Suppose that the vertices of our polygon--when traversed counter-clockwise around the polygon--have coordinates (x

1, y

1), (x

2, y

2), ...., (x

n, y

n) for some positive integer n which is at least 3 (so if n=3 you have a triangle, if n=4 a quadrilateral, etc).

As a beautiful consequence of

Green's Theorem, areas that are enclosed by a curve (on a plane) can be expressed in terms of the

line integral around the curve. So, it turns out that the area of our polygon above can be written as:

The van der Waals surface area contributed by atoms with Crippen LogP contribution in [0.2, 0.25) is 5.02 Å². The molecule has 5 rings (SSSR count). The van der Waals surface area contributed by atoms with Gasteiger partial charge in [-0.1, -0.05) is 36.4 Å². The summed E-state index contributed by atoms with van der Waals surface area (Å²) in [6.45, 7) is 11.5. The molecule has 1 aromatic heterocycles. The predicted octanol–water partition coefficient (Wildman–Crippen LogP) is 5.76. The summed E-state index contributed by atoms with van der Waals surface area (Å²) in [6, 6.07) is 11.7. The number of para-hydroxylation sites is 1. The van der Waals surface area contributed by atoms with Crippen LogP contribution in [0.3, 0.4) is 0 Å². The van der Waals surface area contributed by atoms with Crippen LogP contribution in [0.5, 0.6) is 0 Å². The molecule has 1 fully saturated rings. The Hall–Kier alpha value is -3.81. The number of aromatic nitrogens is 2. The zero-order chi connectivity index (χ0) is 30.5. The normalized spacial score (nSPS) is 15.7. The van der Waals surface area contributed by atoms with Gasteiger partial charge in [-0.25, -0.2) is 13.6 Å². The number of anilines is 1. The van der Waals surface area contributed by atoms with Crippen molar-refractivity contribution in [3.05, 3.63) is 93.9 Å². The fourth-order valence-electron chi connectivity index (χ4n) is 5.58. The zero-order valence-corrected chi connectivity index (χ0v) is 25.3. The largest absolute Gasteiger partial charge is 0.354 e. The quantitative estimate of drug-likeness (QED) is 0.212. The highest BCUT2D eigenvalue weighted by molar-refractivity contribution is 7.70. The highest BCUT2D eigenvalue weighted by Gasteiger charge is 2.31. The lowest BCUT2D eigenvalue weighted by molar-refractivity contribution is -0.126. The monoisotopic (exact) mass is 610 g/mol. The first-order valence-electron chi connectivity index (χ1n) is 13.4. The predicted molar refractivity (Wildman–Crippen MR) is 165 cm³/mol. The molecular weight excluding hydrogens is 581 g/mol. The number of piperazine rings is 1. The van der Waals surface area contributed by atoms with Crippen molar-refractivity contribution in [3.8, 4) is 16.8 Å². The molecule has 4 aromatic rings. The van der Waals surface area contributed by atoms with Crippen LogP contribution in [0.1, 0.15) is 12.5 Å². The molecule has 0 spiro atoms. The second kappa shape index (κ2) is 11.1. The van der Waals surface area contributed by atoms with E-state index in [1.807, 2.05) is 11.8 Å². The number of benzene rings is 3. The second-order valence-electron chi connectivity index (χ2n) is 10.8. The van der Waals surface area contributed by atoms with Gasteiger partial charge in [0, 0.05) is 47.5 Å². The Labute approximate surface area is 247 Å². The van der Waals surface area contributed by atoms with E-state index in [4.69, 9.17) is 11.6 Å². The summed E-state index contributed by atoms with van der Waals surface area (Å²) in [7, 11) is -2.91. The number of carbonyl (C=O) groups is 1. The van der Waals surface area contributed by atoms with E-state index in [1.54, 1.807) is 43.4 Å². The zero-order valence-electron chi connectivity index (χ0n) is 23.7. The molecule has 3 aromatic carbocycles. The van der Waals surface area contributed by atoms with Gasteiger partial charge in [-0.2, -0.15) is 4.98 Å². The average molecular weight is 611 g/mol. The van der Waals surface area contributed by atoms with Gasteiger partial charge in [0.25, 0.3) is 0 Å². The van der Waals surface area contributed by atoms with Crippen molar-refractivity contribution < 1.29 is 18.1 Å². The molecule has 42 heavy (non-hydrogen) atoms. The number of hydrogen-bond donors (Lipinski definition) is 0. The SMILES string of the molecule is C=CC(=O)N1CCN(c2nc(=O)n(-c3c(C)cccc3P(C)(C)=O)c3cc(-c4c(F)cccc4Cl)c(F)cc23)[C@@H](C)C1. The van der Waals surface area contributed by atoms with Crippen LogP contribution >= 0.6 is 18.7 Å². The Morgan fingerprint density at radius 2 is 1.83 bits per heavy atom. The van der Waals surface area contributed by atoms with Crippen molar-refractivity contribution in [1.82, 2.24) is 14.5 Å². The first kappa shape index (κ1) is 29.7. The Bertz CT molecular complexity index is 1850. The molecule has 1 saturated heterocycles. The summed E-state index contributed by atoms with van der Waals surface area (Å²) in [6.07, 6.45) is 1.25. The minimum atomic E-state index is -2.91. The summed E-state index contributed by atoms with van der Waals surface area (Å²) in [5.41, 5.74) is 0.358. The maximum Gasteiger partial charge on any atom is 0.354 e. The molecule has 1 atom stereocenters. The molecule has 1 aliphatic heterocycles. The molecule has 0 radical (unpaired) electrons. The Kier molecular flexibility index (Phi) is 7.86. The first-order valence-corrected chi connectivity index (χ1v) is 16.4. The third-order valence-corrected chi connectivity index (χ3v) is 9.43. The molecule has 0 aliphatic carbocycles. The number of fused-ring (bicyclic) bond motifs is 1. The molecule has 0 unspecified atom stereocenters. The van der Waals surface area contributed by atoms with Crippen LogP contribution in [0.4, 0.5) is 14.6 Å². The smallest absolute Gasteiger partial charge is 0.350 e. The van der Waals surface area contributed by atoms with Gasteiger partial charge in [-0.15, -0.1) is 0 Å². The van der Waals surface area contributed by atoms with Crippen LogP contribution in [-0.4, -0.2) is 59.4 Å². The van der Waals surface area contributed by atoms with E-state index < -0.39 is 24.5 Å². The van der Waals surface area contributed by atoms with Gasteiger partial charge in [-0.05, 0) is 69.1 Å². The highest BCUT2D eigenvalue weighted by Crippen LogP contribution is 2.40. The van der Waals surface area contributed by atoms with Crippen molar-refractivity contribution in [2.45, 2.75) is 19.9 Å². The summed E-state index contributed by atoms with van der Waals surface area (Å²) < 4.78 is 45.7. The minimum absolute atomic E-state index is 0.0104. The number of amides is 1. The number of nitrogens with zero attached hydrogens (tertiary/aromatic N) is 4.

(1/2)*[(x

2y

1-x

1y

2)+(x

3y

2-x

2y

3)+(x

4y

3-x

3y

4)+...+(x

1y

n-x

ny

1)].

(Sorry for the crappy subscripts.)

What's also kinda neat is that, as a corollary, the quantity above is never negative (it's an area!), which isn't immediately obvious, since it contains a lot of sums and differences.